Being in Alaska it is a challenge to get to shows, though I did break it to my wife last night that I’ll likely go to the Cody show this summer, as I’ve always wanted to go to the museum, have hunted close by, and of course the show is going on. 

As far as the model I’m after, there is a 30wcf takedown here locally, 26”, round barrel, can’t recall the year but I think about 1910. I’m not after a takedown in particular, there just happens to be one close by in good condition, and of course the TD fetches a higher price, hence the reason I’m asking a sort of ballpark bottom price on them.   

Matt,

Go back and look at the rifle and take several photos of it.  You can post the images in this forum thread and we will be happy to advise regarding the originality and what a fair value for the gun may be.

Michael

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Model 1892 / Model 61 Collector, Research, Valuation

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February 24, 2022 - 11:41 pm
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twobit said

Matt,

Go back and look at the rifle and take several photos of it.  You can post the images in this forum thread and we will be happy to advise regarding the originality and what a fair value for the gun may be.

Michael  

Matt -I certainly agree with what Michael says about submitting some quality photos to the Forum for an evaluation. Make sure you have good photos of the barrel markings including tang and caliber stamps – sounds like it is late enough to have proof marks so a good photo of the marks is helpful. Make sure you include the serial number – no xxx’s, the entire serial number. Bert Hartman, co-author of the Red Book has a pretty extensive survey of Model 94’s and with the serial number he may be able to give you some information, if he has previously entered the guns serial number. You never know where the gun has been but if it has been thru an auction or on the internet he may have it noted. He keeps detailed information about the configuration, caliber and if problems with the gun have previously been noted. He has saved many a potential buyer from making a drastic mistake. And, as I told you in the PM a few days ago, I am in Alaska and I may even know the gun. I have had at least 20 Model 1894’s over the last 50 years. Until 5 years ago I had a standard grade, a special (deluxe grade) and carbine in all the 1894 calibers. After my downsizing I am down to one – and that’s ok because I was a good temporary caretaker and some other collector is now enjoying them.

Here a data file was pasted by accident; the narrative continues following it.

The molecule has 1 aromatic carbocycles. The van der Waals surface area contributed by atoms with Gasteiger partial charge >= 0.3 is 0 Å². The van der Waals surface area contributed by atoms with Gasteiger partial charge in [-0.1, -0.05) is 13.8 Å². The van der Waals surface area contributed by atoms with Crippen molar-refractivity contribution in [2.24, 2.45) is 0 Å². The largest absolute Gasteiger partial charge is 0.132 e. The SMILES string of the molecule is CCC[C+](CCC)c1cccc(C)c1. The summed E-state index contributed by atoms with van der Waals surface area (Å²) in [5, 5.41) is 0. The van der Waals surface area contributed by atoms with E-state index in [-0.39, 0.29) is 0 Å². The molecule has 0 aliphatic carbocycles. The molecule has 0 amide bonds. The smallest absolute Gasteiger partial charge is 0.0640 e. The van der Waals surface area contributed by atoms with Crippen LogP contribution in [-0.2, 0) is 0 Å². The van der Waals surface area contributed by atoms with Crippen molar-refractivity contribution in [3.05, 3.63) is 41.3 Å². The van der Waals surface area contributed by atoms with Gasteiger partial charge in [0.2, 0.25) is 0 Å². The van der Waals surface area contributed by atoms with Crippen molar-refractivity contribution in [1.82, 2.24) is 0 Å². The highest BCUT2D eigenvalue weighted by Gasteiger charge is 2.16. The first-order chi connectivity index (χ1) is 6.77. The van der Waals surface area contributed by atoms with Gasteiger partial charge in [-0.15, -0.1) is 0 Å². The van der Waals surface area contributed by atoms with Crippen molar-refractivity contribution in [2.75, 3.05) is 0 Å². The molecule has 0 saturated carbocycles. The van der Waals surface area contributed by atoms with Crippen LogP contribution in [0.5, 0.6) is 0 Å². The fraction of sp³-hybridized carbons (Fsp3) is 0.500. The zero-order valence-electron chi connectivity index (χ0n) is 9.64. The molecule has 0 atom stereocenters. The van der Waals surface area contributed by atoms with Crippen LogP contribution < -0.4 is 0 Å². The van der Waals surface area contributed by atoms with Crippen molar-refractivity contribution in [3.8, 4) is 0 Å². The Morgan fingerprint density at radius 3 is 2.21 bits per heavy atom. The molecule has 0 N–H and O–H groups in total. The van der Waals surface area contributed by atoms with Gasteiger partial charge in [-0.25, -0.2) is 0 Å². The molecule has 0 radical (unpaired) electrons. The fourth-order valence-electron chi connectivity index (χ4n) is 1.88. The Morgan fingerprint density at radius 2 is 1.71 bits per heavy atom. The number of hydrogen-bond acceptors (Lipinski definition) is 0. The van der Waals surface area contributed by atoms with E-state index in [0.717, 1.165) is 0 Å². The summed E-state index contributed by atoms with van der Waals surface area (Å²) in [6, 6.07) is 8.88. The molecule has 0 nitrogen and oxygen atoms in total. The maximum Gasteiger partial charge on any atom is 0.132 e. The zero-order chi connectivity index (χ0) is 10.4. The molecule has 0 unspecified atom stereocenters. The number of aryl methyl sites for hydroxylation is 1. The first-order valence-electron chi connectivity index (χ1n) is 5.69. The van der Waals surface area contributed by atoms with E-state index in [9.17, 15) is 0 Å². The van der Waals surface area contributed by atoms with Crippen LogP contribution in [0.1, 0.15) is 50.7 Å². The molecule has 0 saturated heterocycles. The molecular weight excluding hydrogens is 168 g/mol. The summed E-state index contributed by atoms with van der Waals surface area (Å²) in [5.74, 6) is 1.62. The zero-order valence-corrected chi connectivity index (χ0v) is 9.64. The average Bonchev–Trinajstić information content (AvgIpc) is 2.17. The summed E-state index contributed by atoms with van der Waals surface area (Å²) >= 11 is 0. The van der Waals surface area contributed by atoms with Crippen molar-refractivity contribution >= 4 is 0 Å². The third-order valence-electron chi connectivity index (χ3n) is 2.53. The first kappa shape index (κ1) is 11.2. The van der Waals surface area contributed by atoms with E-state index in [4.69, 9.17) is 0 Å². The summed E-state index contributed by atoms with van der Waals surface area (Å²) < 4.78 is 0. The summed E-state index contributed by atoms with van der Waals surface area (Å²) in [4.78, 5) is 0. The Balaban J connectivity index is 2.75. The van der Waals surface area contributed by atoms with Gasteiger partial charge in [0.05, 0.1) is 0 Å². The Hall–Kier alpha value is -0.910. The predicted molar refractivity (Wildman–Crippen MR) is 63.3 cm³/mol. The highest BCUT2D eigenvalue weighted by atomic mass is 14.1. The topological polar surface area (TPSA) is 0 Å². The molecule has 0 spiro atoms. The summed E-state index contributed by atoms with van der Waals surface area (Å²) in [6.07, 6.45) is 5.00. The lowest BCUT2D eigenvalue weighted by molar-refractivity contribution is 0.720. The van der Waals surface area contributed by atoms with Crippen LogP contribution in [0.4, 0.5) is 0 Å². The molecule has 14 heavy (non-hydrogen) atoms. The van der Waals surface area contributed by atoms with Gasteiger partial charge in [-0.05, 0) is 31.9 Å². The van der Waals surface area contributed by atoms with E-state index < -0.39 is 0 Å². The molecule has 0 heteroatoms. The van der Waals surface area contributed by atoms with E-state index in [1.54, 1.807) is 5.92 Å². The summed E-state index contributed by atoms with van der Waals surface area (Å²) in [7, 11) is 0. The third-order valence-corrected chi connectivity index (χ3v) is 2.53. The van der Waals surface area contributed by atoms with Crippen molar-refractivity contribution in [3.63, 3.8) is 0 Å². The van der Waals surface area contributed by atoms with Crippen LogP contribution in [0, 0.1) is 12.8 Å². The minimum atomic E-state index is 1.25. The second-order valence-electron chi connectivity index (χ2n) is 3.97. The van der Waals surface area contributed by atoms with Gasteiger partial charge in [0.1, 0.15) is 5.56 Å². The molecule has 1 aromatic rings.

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February 25, 2022 - 5:18 pm
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The gun Burt shows is a very fine example of an 1894.  A standard gun in that condition would still be worth at least $5,000 or more and would be one that is hard to improve on.

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February 26, 2022 - 1:31 am
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Without a doubt Burt, that one is a thing of beauty. So nice in fact I don’t think I’d ever take it anywhere but the range! I will definitely take the advice given here to heart, and if I have the opportunity, get some photos and details prior to a purchase. I do tend to get somewhat impulsive, but this is likely not the avenue for that. Thank you kindly